Food & Drink

No-bake dessert satisfies summer sweet tooth without cooking

Susan Russo

A “rawist” is a person who consumes primarily raw food (or all raw food in some cases).

Now, I like raw foods plenty. I love peaches, kiwis, cucumbers and tomatoes. But the thought of eating solely uncooked food seems, well, not fun. I can’t imagine life without grilled eggplant, roasted carrots or, heaven forbid, stuffed artichokes.

But a couple years ago, when I was feeling particularly in touch with my natural-girl-self, I attended a talk in Los Angeles given by a rawist woman who made claims like “Raw foods make your skin glow!” and “Raw foods will make you healthy and improve your sex life!”

I didn’t hop on the raw food bandwagon. But that doesn’t mean I don’t like raw dishes. For example, I was smitten with some raw blueberry tartlets at first sight. Honeyed dates, crunchy almonds and juicy berries are all sublime in their raw, unadorned state.

I tweaked the recipe a little by adding mixed berries and more flavoring, but I remained true to the raw deliciousness of the original. Plus, this is a no-bake dessert. I repeat, for all of you wilting in sweltering climates, this is a no-bake dessert. You can make these on the hottest, humid summer day and still look cool and sophisticated when you serve them.

Susan Russo is a freelance food writer in California:

“Nude” Berry Tartlets

3 cups mixed fresh berries, such as strawberries, raspberries, blackberries and/or blueberries

4 teaspoons fresh orange juice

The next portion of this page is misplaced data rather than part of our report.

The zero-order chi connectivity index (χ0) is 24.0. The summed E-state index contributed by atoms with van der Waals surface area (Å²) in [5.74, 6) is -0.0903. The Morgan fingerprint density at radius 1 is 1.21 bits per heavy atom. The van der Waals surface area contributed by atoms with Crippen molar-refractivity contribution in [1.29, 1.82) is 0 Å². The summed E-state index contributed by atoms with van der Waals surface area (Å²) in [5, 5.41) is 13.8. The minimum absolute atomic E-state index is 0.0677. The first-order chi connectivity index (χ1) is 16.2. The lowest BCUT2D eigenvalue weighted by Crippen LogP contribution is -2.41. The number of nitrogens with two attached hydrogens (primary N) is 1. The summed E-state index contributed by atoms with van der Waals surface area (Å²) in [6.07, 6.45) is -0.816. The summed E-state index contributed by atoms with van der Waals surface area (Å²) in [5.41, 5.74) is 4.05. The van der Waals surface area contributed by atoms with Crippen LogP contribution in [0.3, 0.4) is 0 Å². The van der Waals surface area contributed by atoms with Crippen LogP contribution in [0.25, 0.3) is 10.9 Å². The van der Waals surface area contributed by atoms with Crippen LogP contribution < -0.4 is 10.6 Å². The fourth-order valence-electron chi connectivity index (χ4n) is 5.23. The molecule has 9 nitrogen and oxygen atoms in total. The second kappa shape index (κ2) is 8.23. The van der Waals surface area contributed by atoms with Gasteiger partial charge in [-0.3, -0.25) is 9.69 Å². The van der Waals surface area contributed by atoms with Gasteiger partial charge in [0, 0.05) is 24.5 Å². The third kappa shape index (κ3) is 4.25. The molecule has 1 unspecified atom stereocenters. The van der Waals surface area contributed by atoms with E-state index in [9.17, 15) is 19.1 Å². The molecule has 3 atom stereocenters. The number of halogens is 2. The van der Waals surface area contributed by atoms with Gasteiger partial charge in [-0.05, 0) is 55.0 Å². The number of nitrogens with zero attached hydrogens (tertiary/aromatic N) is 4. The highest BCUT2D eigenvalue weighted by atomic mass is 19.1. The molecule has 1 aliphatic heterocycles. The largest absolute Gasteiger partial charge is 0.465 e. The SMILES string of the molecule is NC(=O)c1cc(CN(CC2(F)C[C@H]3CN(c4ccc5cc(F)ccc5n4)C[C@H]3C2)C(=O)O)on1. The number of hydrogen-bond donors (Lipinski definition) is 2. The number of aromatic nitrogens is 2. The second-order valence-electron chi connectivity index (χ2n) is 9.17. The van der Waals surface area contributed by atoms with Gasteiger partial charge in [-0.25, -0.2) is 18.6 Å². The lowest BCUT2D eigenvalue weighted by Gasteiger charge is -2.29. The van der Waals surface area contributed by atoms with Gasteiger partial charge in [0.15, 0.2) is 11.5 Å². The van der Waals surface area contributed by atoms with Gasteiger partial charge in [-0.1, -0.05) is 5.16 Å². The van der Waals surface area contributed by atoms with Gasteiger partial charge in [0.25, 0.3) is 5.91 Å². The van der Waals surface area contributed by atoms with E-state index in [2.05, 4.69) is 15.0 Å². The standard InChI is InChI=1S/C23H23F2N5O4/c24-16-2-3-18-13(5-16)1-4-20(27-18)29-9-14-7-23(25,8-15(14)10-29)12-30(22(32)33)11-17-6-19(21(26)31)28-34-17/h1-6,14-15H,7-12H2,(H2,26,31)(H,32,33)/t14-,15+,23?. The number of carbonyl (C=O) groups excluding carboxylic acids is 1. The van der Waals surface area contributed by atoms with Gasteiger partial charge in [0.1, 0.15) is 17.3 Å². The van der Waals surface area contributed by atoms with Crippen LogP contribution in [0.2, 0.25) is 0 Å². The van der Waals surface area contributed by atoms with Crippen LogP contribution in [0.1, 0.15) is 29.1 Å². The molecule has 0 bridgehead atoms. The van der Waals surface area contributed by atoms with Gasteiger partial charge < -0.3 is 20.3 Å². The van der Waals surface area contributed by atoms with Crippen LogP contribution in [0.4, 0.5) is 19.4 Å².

1 teaspoon fresh lemon juice

1/2 teaspoon grated orange zest, plus extra for garnish

1/4 teaspoon vanilla extract

6 teaspoons light brown sugar

Cooking spray

2/3 cup raw almonds

3/4 cup (packed) pitted dates, preferably Medjool

2 to 3 teaspoons water, or as needed

Fresh mint, for garnish

Combine berries, juice, zest, vanilla extract and brown sugar in a bowl; cover and refrigerate.

Coat a mixing bowl with cooking spray. Pulse almonds in a food processor until they resemble breadcrumbs. Empty into the prepared bowl.

Pulse dates with 2 to 3 teaspoons water in food processor until well chopped (they will be a little clumpy). Using your hands, mix with almonds to form a paste. (If it’s too crumbly, add a few more drops of water).

Divide mixture evenly into four golf-ball-sized rounds. Place each ball between two pieces of wax paper and press to form a 4-inch crust. Using your fingertips, turn up edges to form a rim. Refrigerate for two hours (they will harden and become much easier to remove from the wax paper).

Allow the berries to come to room temperature. Use a spatula to transfer the date-nuts crusts to serving plates; fill each with 1/4 of the berries and drizzle with some leftover juices from the bowl. Top with julienned orange zest and a sprig of mint.

Yield: 4 servings.